There Comes a Prophet by David Litwack is a YA/dystopian fantasy. While I felt the characters to be less than fully developed and the world building more a facade than a real world, the essential plot was interesting.
Nathaniel, Orah, and Thomas, three young people from Little Pond, have been friends forever, but when the vicars choose Thomas for a teaching, a ritual that is meant to fortify the vicars' control of the population, they have made a mistake.
When a broken and shamed Thomas returns, his friends are devastated. When Orah is taken for a teaching in the next quarter, Nathaniel sets out to offer himself in her place, unable bear to have Orah suffer what Thomas has suffered. From the error of choosing Thomas, the vicars' hold on the three friends begins to unravel. In ways the vicars could not have imagined, the loyalty of the three young people will have dramatic effects.
While Nathaniel is imprisoned awaiting a decision on his offer, the prisoner in the next cell communicates with him. The old man is a Keeper and needs to pass his information along before he dies...
Light read, pretty standard fare.
From Net Galley/Double Dragon Publishing.
YA/Fantasy/Dystopian. 2012. Print version 266 pages.
The Last Academy by Anne Applegate is also a YA novel. At first I was confused. Young Camden is sent to a boarding school, the Lethe Academy, but the title of the book is The Last Academy. Lethe comes from Greek mythology, one of the rivers of Hades, and means forgetfulness. With the introduction of a mysterious and somewhat sinister character named Barnabas Charon, I concluded that the Lethe Academy was not a misprint, but a connection meaning that this boarding school was the last academy its students would attend.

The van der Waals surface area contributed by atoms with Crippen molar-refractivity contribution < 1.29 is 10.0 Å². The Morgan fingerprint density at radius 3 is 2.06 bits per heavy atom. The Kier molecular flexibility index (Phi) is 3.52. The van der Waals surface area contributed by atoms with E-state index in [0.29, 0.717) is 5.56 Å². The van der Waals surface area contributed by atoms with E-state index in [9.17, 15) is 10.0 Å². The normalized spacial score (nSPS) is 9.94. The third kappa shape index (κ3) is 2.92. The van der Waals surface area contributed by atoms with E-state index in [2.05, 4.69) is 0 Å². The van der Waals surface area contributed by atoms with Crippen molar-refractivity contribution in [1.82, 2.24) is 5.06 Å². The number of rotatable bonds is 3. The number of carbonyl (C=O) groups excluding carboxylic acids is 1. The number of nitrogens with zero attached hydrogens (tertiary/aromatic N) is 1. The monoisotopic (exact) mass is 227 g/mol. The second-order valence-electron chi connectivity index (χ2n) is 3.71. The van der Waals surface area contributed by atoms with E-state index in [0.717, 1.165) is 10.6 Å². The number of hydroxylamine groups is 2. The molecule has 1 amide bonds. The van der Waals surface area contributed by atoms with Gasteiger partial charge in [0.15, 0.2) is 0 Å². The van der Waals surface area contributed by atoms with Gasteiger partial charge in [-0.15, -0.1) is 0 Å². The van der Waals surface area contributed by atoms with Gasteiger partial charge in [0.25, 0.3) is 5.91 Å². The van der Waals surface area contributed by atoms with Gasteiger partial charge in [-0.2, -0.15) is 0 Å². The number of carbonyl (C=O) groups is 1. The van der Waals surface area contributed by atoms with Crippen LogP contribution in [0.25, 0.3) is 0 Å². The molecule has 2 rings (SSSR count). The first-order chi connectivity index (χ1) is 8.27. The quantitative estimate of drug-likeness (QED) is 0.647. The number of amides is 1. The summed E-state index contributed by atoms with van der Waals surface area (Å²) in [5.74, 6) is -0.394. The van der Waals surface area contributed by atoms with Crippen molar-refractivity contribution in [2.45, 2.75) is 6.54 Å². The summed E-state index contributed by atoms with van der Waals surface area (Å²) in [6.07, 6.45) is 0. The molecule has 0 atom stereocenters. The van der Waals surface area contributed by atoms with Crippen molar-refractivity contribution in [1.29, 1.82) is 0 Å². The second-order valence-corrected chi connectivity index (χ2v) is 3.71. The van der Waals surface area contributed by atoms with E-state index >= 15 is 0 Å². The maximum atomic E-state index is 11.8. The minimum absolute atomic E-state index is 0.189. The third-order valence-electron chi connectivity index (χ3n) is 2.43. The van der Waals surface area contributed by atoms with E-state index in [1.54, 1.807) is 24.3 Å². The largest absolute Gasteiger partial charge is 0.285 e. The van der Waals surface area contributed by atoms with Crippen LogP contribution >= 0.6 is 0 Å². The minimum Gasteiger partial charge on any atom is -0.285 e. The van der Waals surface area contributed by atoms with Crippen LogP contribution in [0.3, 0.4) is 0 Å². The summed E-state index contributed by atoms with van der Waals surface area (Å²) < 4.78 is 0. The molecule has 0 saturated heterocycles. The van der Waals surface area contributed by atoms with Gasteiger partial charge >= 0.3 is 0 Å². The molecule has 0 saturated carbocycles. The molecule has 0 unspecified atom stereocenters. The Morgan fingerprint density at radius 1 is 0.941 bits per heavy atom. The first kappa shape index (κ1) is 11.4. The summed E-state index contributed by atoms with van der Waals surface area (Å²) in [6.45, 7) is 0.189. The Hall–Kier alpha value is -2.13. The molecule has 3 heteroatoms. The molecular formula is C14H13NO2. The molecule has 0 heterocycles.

Camden makes friends, but is also thrown curve balls by other academy students who have secrets and motives she doesn't understand. Students disappear, and Camden and her friend Nora attempt to discover the importance of gold coins that some students and teachers have received.
The conclusion didn't come as a surprise, enough allusions have been tossed out to the reader to get the idea; truthfully, however, the intended audience for the book probably wouldn't get the allusions and would welcome the explanation at the end of the book. And the allusions leave the possibility of different outcomes.
Not sure of what I think about the book. The suggested age range of 12 and up would probably appreciate the book much more than older YA readers, but Camden Fisher is an enjoyable protagonist.
Net Galley/Scholastic Inc.
YA/Mystery. April 30, 2013. Print version 320 pages.